Today is ‘Earth Day’. But I’m just going to say it – are we really at the point where the majority are willing to make sacrifices to save the planet? Really and truly?
I’m going to be brutally honest here and admit an uncomfortable truth - that I personally am not there yet. I know I need to make changes, but when push comes to shove, convenience and cost trump sentiment for me in the short term. Especially after the year we’ve just had.
But if I and the majority are not doing enough, how can we expect genuinely environmentally sustainable brands to survive?
How can we, as consumers, redress the balance and turn sentiment into action?
The (Thankfully Not Insurmountable) Problem
The sad fact is that consumers don’t want to choose between sustainability and convenience. While the sentiment of environmental sustainability is a noble one, most of us aren’t willing to make any uncomfortable sacrifices, as Getty Images’ “consumption conundrum” report shows:
“81% of us see ourselves as eco-friendly but just 50% of us buy products from brands that try to be eco-friendly.”
And while 92% of us believe the way we treat our planet now will have a large impact on the future, 48% also say that although they know they should care more about the environment through their purchasing habits, convenience takes priority.
Yet brands are scrambling to convince consumers they’re taking sustainability seriously. So are they overestimating its importance to their customers?
Better Consumer Choices...
Having made a personal choice recently to do more to support environmental sustainability, I wanted to take some practical steps to achieve this - but didn’t have a clue where to start. So, this is what I came up with:
Step 1: Join a campaign that means something to you.
Buglife - Register and join the B-Lines campaign to help create a national bee superhighway!! My family and I are loving this right now.
Greening Campaign - This is an initiative to reduce carbon emissions, save you money and improve local communities. Following a self-assessment you can challenge yourself to do simple things like:
Reduce your normal shower time
Halve your food waste through more effective meal planning
Turn the central heating down a few degrees
Draught-proof your house
Replace all bulbs with LEDs
Boil only the amount of water you need in the kettle (I've been doing at least this one for decades)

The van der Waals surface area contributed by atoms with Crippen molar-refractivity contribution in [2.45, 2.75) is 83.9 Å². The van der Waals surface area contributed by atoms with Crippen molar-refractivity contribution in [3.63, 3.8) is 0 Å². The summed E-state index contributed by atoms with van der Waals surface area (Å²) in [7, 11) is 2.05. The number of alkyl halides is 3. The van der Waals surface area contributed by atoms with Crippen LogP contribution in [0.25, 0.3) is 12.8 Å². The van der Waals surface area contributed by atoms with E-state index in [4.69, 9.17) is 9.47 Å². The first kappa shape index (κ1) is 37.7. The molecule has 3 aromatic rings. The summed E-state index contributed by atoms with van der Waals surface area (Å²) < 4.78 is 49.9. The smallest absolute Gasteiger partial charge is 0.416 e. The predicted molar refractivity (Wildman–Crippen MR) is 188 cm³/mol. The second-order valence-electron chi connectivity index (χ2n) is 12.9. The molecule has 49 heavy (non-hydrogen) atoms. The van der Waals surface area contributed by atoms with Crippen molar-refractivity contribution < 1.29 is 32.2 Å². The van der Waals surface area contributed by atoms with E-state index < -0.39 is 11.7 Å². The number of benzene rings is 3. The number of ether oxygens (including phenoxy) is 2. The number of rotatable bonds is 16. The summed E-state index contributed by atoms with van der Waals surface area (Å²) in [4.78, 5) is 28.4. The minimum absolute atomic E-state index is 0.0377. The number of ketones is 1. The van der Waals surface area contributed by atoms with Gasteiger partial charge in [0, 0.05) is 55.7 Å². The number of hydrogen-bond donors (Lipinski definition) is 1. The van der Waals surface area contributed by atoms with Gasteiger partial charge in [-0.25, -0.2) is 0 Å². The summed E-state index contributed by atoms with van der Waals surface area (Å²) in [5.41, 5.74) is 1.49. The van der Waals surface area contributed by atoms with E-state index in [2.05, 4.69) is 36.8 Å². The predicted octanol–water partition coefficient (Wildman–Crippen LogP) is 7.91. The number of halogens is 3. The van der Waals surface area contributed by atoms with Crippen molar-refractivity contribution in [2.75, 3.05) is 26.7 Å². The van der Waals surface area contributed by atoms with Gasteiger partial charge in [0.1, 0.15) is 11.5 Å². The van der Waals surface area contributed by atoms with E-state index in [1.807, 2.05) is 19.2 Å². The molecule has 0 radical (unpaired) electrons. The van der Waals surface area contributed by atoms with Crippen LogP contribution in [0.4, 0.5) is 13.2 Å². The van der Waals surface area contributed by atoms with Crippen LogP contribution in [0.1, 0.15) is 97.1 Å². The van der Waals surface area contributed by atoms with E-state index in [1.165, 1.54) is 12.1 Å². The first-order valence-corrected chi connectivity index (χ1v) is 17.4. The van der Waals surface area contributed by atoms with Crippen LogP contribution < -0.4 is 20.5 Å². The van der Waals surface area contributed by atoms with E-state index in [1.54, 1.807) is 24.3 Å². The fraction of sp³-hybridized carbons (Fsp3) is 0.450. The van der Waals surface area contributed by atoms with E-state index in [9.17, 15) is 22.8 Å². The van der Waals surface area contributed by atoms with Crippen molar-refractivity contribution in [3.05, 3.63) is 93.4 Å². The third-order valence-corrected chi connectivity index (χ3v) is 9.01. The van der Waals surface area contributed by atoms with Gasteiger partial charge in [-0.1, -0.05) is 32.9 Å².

Wash up using a bowl, instead of running water
Line or rack dry clothes
Buy less frequently from Amazon, or group together purchases
Step 2: Use your purchasing power for good.
Determine your own 'sustainability criteria' and use your purchasing power for good, making conscious decisions about what you’re going to do differently e.g.
Buy only household items in paper, cardboard or glass packaging?
Avoid personal care products which contain Oxybenzone and Octinoxate, Triclosan, Parabens, Siloxanes, Plastic Microbeads and Synthetic fragrance?
Stop following fast-fashion and buy fewer, better quality, timeless classics?
Buy organic food?
Repair and reuse wherever possible?
Step 3: Buy from authentically sustainable brands or become one.
Buy from brands who are transparent about precisely how they support environmental sustainability at their price-point.
Some, like Patagonia, who donate 1% of their total sales to environmental groups, have become synonymous with authenticity. Beyond just selling 'stuff' they also take back items in good condition, clean and repair them, and sell them on their "Worn Wear" website.
As a customer, you could research the brands you regularly purchase from, and make conscious choices to shop elsewhere if they don't meet your sustainability criteria.
But for those of us who don't have time, here's a few ideas to get you started:
Drink - Lemonaid, ChariTea, Whole Earth
Utilities - Bulb, Octopus Energy and Green Energy UK
Menstrual Products - Wuka, Lunette, Daye
Transport - Hybrid or electric cars
Footwear - Allbirds, Beyond Skin, Po-Zu
And if all of us use our purchasing power in a similar way, then the brands we buy from might actually be able to make money AND help save the plant at the same time.
Do you think brands can achieve authentic environmental sustainability and be successful? What does environmental sustainability mean to you and your brand?